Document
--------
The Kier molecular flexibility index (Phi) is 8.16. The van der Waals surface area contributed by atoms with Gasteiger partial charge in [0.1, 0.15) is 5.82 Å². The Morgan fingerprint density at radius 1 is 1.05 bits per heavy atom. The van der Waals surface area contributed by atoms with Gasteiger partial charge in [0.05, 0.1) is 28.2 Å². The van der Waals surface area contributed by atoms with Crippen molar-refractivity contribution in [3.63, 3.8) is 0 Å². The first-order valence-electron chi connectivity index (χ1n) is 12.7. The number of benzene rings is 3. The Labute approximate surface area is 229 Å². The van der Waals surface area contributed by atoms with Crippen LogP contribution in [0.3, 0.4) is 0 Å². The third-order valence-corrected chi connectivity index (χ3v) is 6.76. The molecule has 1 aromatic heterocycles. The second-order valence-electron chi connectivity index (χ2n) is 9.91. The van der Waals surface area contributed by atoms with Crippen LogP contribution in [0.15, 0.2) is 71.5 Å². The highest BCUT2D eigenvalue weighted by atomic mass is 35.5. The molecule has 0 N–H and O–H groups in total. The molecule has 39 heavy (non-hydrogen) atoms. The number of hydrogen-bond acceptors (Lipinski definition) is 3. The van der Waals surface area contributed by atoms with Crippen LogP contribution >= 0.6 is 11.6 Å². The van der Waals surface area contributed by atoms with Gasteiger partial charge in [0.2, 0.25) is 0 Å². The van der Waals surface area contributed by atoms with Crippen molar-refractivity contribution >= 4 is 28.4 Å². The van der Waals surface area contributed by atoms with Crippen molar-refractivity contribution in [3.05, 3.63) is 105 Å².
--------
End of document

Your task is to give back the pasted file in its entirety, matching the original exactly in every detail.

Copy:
The Kier molecular flexibility index (Phi) is 8.16. The van der Waals surface area contributed by atoms with Gasteiger partial charge in [0.1, 0.15) is 5.82 Å². The Morgan fingerprint density at radius 1 is 1.05 bits per heavy atom. The van der Waals surface area contributed by atoms with Gasteiger partial charge in [0.05, 0.1) is 28.2 Å². The van der Waals surface area contributed by atoms with Crippen molar-refractivity contribution in [3.63, 3.8) is 0 Å². The first-order valence-electron chi connectivity index (χ1n) is 12.7. The number of benzene rings is 3. The Labute approximate surface area is 229 Å². The van der Waals surface area contributed by atoms with Crippen LogP contribution in [0.3, 0.4) is 0 Å². The third-order valence-corrected chi connectivity index (χ3v) is 6.76. The molecule has 1 aromatic heterocycles. The second-order valence-electron chi connectivity index (χ2n) is 9.91. The van der Waals surface area contributed by atoms with Crippen LogP contribution in [0.15, 0.2) is 71.5 Å². The highest BCUT2D eigenvalue weighted by atomic mass is 35.5. The molecule has 0 N–H and O–H groups in total. The molecule has 39 heavy (non-hydrogen) atoms. The number of hydrogen-bond acceptors (Lipinski definition) is 3. The van der Waals surface area contributed by atoms with Crippen LogP contribution >= 0.6 is 11.6 Å². The van der Waals surface area contributed by atoms with Gasteiger partial charge in [0.2, 0.25) is 0 Å². The van der Waals surface area contributed by atoms with Crippen molar-refractivity contribution >= 4 is 28.4 Å². The van der Waals surface area contributed by atoms with Crippen molar-refractivity contribution in [3.05, 3.63) is 105 Å².